Should Kentucky Physician Assistants Prescribe Controlled Substances?

Kentucky’s high rates of opioid prescription must be reduced before even more prescribers are added. National data suggest that adding Physician Assistants to the prescribing mix is unlikely to reduce the number of opioid prescriptions written. 

Louisville’s Courier-Journal this week featured an opinion piece by Andrew Rutherford, President of the Kentucky Academy of Physician Assistants, advocating for the passage of Kentucky Senate Bill 55 which would authorize physician assistants in Kentucky to prescribe controlled substances. Emphasizing the stakes involved in the proposal, articles later in the week reported on the latest rash of opioid overdoses in our region– presumably due to the inevitable fentanyl-enhanced “bad batch” of heroin.  Several on-line commenters to the second articles suggested that since those who overdosed had made their own risky-decisions, that they should be permitted to suffer the consequences without an intervention of attempted resuscitation. It is suggested that this Darwinian mechanism would ease the opioid abuse problem.  Unfortunately however, among the personal choices leading to opioid addiction is the choice to visit a licensed healthcare professional who, with good intentions or not, prescribes opioids.  Once an individual becomes addicted, the concept of “choice” become irrelevant.  A reasonable question to be asked is, “Do we really need to put more opioids in the hands of Kentuckians?  My answer would be an emphatic no.

Request not out of line with national practices.
The addition of opioid prescriptive authority to the existing five authorized categories of medical providers in Kentucky is reasonable to consider, is multi-dimensional, and invites consideration of fairness. Advanced practice Nurse Practitioners (APRNs)–  but not all registered nurses–  were granted the privilege of prescribing controlled substances a few years ago if they have a collaborative agreement with a licensed physician. Note that APRNs’ scope of practice is defined by the Board of Nursing Licensure which has granted them considerable practice independence. Physicians Assistants (PAs), whose scope of practice is controlled by the Kentucky Board of Medical Licensure, may not practice or bill independently for their services.  Since PAs (of which there are nearly 1000 in Kentucky) are already practicing under greater professional supervision than APRNs, the argument can be made that for purposes of improving availability of services to Kentuckians, and for practical purposes of expediency, why should they not be able to prescribe the same drugs that their supervisors do?  I would argue however, that given our current epidemic of heroin and prescription opioid addiction that is hollowing-out Kentucky’s communities, that the current standard of care is not one to follow. We must reduce not only the total volume of prescription opioids dispensed, but also the number of first doses that start many– if not most– down the uncontrolled road of addiction.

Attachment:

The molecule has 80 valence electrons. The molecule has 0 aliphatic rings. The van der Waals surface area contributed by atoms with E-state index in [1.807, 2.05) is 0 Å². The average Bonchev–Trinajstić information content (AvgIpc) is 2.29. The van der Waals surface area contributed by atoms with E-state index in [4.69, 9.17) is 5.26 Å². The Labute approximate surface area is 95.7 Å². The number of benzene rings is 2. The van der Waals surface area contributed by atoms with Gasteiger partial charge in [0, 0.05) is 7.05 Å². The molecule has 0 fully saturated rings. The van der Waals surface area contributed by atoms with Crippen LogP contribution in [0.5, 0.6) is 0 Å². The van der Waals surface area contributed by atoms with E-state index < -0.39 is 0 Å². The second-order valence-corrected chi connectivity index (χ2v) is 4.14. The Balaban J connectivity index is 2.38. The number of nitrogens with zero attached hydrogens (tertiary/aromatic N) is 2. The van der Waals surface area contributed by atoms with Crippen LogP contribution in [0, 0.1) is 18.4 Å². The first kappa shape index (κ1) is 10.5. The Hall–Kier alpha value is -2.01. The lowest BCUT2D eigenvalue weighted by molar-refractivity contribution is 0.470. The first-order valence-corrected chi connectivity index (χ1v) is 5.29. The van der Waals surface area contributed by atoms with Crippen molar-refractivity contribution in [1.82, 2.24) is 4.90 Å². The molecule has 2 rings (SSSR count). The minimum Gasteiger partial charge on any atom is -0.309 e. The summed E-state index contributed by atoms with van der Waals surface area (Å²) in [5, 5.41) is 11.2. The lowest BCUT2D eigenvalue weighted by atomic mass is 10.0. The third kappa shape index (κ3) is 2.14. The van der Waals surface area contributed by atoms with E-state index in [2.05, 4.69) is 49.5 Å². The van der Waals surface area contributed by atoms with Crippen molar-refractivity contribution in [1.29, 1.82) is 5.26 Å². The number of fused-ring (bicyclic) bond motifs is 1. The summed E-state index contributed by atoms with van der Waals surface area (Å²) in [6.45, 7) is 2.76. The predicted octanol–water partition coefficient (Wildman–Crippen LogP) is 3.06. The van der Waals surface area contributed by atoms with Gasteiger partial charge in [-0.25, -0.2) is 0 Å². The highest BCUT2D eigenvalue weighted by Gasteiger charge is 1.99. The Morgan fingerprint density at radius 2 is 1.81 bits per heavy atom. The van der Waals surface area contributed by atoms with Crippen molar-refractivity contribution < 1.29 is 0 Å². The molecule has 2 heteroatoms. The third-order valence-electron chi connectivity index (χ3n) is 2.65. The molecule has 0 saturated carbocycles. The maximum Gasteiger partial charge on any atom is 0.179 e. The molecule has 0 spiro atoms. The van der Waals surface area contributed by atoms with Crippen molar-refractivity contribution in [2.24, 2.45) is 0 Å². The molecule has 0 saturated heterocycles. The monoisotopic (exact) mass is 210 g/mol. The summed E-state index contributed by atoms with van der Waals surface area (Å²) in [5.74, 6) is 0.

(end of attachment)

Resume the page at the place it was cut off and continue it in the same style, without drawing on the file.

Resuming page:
Can we predict what will happen?